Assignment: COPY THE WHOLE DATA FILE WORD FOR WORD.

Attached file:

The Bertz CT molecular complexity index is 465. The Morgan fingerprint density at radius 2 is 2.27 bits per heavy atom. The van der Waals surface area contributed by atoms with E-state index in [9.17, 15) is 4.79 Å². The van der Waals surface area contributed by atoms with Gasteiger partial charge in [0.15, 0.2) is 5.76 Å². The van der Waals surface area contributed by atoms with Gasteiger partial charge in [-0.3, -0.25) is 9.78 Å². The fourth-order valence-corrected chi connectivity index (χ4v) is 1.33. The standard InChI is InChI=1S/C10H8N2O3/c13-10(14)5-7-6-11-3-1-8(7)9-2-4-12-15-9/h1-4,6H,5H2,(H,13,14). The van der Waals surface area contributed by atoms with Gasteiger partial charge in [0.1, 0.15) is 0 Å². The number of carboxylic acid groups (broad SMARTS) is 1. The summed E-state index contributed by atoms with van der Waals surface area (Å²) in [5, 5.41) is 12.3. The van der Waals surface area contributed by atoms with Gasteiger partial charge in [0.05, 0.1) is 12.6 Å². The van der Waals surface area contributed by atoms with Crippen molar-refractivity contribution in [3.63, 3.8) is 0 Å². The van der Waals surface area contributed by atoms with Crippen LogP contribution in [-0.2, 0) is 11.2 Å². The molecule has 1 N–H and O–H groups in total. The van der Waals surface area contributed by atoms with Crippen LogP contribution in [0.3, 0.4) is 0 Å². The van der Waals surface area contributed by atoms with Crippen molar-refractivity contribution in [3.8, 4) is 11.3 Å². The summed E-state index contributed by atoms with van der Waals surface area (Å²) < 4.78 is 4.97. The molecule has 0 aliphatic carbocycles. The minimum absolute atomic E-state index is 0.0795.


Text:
The Bertz CT molecular complexity index is 465. The Morgan fingerprint density at radius 2 is 2.27 bits per heavy atom. The van der Waals surface area contributed by atoms with E-state index in [9.17, 15) is 4.79 Å². The van der Waals surface area contributed by atoms with Gasteiger partial charge in [0.15, 0.2) is 5.76 Å². The van der Waals surface area contributed by atoms with Gasteiger partial charge in [-0.3, -0.25) is 9.78 Å². The fourth-order valence-corrected chi connectivity index (χ4v) is 1.33. The standard InChI is InChI=1S/C10H8N2O3/c13-10(14)5-7-6-11-3-1-8(7)9-2-4-12-15-9/h1-4,6H,5H2,(H,13,14). The van der Waals surface area contributed by atoms with Gasteiger partial charge in [0.1, 0.15) is 0 Å². The number of carboxylic acid groups (broad SMARTS) is 1. The summed E-state index contributed by atoms with van der Waals surface area (Å²) in [5, 5.41) is 12.3. The van der Waals surface area contributed by atoms with Gasteiger partial charge in [0.05, 0.1) is 12.6 Å². The van der Waals surface area contributed by atoms with Crippen molar-refractivity contribution in [3.63, 3.8) is 0 Å². The van der Waals surface area contributed by atoms with Crippen LogP contribution in [-0.2, 0) is 11.2 Å². The molecule has 1 N–H and O–H groups in total. The van der Waals surface area contributed by atoms with Crippen LogP contribution in [0.3, 0.4) is 0 Å². The van der Waals surface area contributed by atoms with Crippen molar-refractivity contribution in [3.8, 4) is 11.3 Å². The summed E-state index contributed by atoms with van der Waals surface area (Å²) < 4.78 is 4.97. The molecule has 0 aliphatic carbocycles. The minimum absolute atomic E-state index is 0.0795.